Has anything captured the world’s imagination in recent years quite like eSports? The gaming/sporting hybrid has well and truly taken over the world, and events such as the FIFA eWorld Cup, Dota 2 International, Rocket League Championship Series, Overwatch World Cup, and Call of Duty World League Championship are some of the most watched events on the planet today.
But while all those tournaments deserve a mention, there is one eSports competition that stands head and shoulders above the rest as the undisputed number one. That, of course, is the League of Legends World Championship. The tournament is the most lucrative eSports competition in the world at present.
The 2022 installment of the tournament offered a total prize pot of just under $17m to its finalists, with just shy of $500k being awarded to the outright winners. And it isn’t just the players themselves that can profit off of eSports these days. As you dive into bitcoin gambling, you can wager on your chosen eSports LPL Spring teams on Bodog, which presents JD Gaming are the undisputed favorite at -410 to win the upcoming championship.
An Overview of eSports’ Most Popular Tournament
When it comes to eSports, one of the biggest events of the year is the League of Legends World Championship. It’s one of the most prestigious tournaments of the year and is watched by millions of fans every year. The tournament has been running since 2011 and has seen some of the best players in the world compete for the title of world champion.
League of Legends is an online multiplayer battle arena game, where two teams with five players each battle it out in the Field of Justice. Each team has its own members, each with different positions and abilities. Players have to cooperate with each other while trying to defeat the opposing team. The goal is to push your team to victory through tactical maneuvers and teamwork.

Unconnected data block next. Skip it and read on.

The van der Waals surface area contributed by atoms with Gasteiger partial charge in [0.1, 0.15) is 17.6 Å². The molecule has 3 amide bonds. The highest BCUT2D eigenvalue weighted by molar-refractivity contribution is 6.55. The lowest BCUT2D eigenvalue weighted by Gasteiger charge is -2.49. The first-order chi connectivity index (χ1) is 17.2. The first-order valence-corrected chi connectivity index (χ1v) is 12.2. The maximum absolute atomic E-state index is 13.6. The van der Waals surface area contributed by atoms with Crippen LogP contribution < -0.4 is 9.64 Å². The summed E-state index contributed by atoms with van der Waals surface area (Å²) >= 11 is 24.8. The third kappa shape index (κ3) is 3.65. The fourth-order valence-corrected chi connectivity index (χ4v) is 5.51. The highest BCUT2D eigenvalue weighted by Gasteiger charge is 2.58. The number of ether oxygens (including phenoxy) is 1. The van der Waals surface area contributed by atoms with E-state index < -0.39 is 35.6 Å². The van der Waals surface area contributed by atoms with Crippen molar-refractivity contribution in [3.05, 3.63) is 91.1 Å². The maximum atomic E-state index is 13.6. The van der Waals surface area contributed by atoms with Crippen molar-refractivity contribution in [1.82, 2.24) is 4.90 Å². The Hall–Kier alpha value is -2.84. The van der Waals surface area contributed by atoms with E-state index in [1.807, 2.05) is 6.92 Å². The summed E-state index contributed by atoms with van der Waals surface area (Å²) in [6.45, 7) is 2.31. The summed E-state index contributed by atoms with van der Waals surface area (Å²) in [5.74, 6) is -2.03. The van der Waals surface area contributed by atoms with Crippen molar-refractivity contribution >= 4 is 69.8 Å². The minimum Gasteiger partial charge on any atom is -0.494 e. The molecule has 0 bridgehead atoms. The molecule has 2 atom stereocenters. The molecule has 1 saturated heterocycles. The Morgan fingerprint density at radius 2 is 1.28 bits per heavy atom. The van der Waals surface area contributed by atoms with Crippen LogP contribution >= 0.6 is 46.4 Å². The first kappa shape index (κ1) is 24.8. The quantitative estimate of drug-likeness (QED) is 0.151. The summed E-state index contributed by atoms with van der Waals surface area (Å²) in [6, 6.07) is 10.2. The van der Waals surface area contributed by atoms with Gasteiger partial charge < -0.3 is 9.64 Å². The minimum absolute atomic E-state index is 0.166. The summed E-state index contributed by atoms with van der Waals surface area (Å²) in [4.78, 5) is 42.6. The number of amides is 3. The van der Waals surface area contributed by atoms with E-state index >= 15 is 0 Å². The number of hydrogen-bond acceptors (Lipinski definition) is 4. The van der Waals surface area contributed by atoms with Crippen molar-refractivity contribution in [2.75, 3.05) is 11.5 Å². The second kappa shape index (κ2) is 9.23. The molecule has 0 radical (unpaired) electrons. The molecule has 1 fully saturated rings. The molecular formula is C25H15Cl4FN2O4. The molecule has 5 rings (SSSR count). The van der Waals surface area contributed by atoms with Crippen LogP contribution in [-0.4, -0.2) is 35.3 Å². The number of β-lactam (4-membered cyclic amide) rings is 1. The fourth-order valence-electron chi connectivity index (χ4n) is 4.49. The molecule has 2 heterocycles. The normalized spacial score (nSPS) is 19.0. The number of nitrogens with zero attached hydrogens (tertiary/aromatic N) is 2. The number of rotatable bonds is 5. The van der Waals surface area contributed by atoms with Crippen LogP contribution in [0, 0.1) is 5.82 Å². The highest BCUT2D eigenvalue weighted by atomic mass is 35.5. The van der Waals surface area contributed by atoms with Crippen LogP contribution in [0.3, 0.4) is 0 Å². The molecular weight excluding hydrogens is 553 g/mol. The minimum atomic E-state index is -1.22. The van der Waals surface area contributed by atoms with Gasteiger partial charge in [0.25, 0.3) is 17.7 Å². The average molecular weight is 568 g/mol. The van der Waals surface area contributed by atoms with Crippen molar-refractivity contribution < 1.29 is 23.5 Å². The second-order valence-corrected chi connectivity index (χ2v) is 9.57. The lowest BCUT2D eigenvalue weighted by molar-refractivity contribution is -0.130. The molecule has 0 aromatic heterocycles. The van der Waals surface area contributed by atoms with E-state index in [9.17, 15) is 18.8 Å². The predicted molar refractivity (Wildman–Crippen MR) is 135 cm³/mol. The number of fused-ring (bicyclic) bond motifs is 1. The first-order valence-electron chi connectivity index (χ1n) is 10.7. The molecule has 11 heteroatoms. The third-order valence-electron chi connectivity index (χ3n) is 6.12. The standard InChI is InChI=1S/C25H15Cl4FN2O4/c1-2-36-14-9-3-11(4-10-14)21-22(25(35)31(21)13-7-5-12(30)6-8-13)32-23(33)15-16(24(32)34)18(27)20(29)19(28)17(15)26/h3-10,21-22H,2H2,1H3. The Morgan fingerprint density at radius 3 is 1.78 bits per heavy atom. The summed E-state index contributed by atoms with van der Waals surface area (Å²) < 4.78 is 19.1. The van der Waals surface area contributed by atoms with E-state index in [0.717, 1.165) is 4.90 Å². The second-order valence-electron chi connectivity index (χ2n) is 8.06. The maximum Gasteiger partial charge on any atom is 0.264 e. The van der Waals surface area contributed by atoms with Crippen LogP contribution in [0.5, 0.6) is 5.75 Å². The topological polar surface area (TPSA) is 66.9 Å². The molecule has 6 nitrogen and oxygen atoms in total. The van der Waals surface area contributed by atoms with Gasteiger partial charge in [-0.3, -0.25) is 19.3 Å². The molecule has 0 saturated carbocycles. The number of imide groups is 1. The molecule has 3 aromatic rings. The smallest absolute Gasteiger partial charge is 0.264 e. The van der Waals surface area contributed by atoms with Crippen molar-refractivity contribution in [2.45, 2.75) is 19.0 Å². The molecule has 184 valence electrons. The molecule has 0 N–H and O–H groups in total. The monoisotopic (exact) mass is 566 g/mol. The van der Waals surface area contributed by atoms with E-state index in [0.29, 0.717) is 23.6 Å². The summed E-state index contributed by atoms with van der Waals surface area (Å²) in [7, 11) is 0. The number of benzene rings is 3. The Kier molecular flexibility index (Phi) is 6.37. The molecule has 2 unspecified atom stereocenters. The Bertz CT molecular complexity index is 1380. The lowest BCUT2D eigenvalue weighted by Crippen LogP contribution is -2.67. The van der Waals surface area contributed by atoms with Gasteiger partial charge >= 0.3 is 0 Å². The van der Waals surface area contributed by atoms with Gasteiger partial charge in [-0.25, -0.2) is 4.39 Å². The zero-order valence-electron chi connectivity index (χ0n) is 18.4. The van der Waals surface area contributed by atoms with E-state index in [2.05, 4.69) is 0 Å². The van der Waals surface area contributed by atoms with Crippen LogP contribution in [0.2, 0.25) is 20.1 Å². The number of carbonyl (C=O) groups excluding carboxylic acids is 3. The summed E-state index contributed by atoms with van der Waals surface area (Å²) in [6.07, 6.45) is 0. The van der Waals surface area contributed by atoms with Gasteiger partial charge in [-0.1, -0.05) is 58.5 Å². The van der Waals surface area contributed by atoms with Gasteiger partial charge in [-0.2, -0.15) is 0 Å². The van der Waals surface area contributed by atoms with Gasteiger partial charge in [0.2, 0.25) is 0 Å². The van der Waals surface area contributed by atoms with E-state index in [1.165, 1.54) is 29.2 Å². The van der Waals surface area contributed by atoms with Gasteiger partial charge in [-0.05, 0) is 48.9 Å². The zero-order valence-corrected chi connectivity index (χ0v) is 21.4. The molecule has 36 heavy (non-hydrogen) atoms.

The tournament is held annually in locations around the world, with the 2020 event taking place in Shanghai, China. Teams from all regions of the world compete in the tournament, with the winning team taking home the Summoner’s Cup and a hefty prize of over $550k. The following year, the team that won was DAMWON Gaming from Korea, who beat out Suning from China in the finals to take home the title and prize.
The Early Years
The tournament itself began in 2011 at the Dreamhack Winter 2011 tournament in Jönköping, Sweden. That year, eight of the planet’s finest teams battled it out for a prize pool of $100k, and over 1.6m fans tuned in and enjoyed the action. Fnatic, who is based out of London, won the tournament after they defeated against All authority 2-1 in the final, with Polish star Maciej “Shushei” Ratuszniak being named the tournament’s most valuable player.
Fnatic’s defense of the crown couldn’t have gone any worse, however. They didn’t even qualify for the finals in 2012, with Taipei Assassins from Taiwan taking full advantage to seal the trophy and a cool $1m winner’s prize.
The following year saw one of eSports’ first-ever dynasties come to the fore. Between 2013 and 2017, South Korean team SK Telecom T1 would reach the world championship final in four of the five competitions that took place, winning three of them. They swept all before them in Los Angeles in 2013, before reaching and winning back-to-back finals in 2015 and 2016.
They were aiming to make it three consecutive victories in 2017 however, they were humbled by fellow South Korean outfit Samsung Galaxy. The Galaxy won 3-0 in the final, stopping the dynasty in its tracks, but not before they had bagged themselves $4.6m in prize money.
Recent Editions of the Tournament
Since then, the game has grown exponentially in size, with the League of Legends World Championship held in various cities across the world. When it comes to eSports, few tournaments are as big or as prestigious as the League Legends World Championship. It has seen some of the world’s best teams compete for the title of world champion and a huge prize pool.
From the inaugural tournament at Dreamhack 2011 to last year’s finals in North America, there’s no shortage of excitement when the team gives everything they have to become one of the best teams in the world.
2022’s installment of the tournament saw SK Telecom T1 – or simply T1 as they are now known – return to the finals for the first time since that humbling defeat back in 2017. Unfortunately, however, their latest venture to the finals would also end in heartbreak. They were beaten 3-2 by fellow South Koreans DRX in San Francisco.
The finals series was a back-and-forth affair, with both teams trading wins and setting up a fifth-game decider, which was eventually won by DRX, who secured the Summoner’s Cup for the first time in their history.